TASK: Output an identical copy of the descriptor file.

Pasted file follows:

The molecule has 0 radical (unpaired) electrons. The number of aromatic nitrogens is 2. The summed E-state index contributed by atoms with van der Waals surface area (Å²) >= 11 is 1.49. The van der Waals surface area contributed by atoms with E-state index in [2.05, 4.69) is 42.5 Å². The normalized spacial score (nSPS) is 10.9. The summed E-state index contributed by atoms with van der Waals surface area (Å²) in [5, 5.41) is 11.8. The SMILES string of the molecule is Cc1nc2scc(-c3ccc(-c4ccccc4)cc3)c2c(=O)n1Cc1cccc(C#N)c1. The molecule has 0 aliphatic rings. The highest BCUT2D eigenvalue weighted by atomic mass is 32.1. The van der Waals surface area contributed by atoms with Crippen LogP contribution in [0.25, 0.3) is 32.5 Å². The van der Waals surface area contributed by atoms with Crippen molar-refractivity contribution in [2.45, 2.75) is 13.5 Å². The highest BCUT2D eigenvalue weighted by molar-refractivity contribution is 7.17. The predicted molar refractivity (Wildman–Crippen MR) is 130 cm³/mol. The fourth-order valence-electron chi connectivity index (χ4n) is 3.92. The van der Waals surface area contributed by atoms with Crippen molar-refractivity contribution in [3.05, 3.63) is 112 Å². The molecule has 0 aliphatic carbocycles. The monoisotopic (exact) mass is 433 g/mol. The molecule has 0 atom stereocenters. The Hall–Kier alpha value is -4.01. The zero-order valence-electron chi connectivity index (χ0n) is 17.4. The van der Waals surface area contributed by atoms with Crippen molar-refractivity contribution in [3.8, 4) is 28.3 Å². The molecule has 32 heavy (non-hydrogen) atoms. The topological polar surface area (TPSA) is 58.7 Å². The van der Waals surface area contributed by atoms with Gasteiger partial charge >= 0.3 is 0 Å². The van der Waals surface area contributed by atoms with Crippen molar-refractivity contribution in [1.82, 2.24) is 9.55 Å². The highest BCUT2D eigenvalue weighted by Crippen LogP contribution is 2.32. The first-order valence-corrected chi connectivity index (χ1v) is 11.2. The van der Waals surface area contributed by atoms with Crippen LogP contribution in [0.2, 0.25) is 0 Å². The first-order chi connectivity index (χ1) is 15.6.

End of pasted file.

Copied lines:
The molecule has 0 radical (unpaired) electrons. The number of aromatic nitrogens is 2. The summed E-state index contributed by atoms with van der Waals surface area (Å²) >= 11 is 1.49. The van der Waals surface area contributed by atoms with E-state index in [2.05, 4.69) is 42.5 Å². The normalized spacial score (nSPS) is 10.9. The summed E-state index contributed by atoms with van der Waals surface area (Å²) in [5, 5.41) is 11.8. The SMILES string of the molecule is Cc1nc2scc(-c3ccc(-c4ccccc4)cc3)c2c(=O)n1Cc1cccc(C#N)c1. The molecule has 0 aliphatic rings. The highest BCUT2D eigenvalue weighted by atomic mass is 32.1. The van der Waals surface area contributed by atoms with Crippen LogP contribution in [0.25, 0.3) is 32.5 Å². The van der Waals surface area contributed by atoms with Crippen molar-refractivity contribution in [2.45, 2.75) is 13.5 Å². The highest BCUT2D eigenvalue weighted by molar-refractivity contribution is 7.17. The predicted molar refractivity (Wildman–Crippen MR) is 130 cm³/mol. The fourth-order valence-electron chi connectivity index (χ4n) is 3.92. The van der Waals surface area contributed by atoms with Crippen molar-refractivity contribution in [3.05, 3.63) is 112 Å². The molecule has 0 aliphatic carbocycles. The monoisotopic (exact) mass is 433 g/mol. The molecule has 0 atom stereocenters. The Hall–Kier alpha value is -4.01. The zero-order valence-electron chi connectivity index (χ0n) is 17.4. The van der Waals surface area contributed by atoms with Crippen molar-refractivity contribution in [3.8, 4) is 28.3 Å². The molecule has 32 heavy (non-hydrogen) atoms. The topological polar surface area (TPSA) is 58.7 Å². The van der Waals surface area contributed by atoms with Gasteiger partial charge >= 0.3 is 0 Å². The van der Waals surface area contributed by atoms with Crippen molar-refractivity contribution in [1.82, 2.24) is 9.55 Å². The highest BCUT2D eigenvalue weighted by Crippen LogP contribution is 2.32. The first-order valence-corrected chi connectivity index (χ1v) is 11.2. The van der Waals surface area contributed by atoms with Crippen LogP contribution in [0.2, 0.25) is 0 Å². The first-order chi connectivity index (χ1) is 15.6.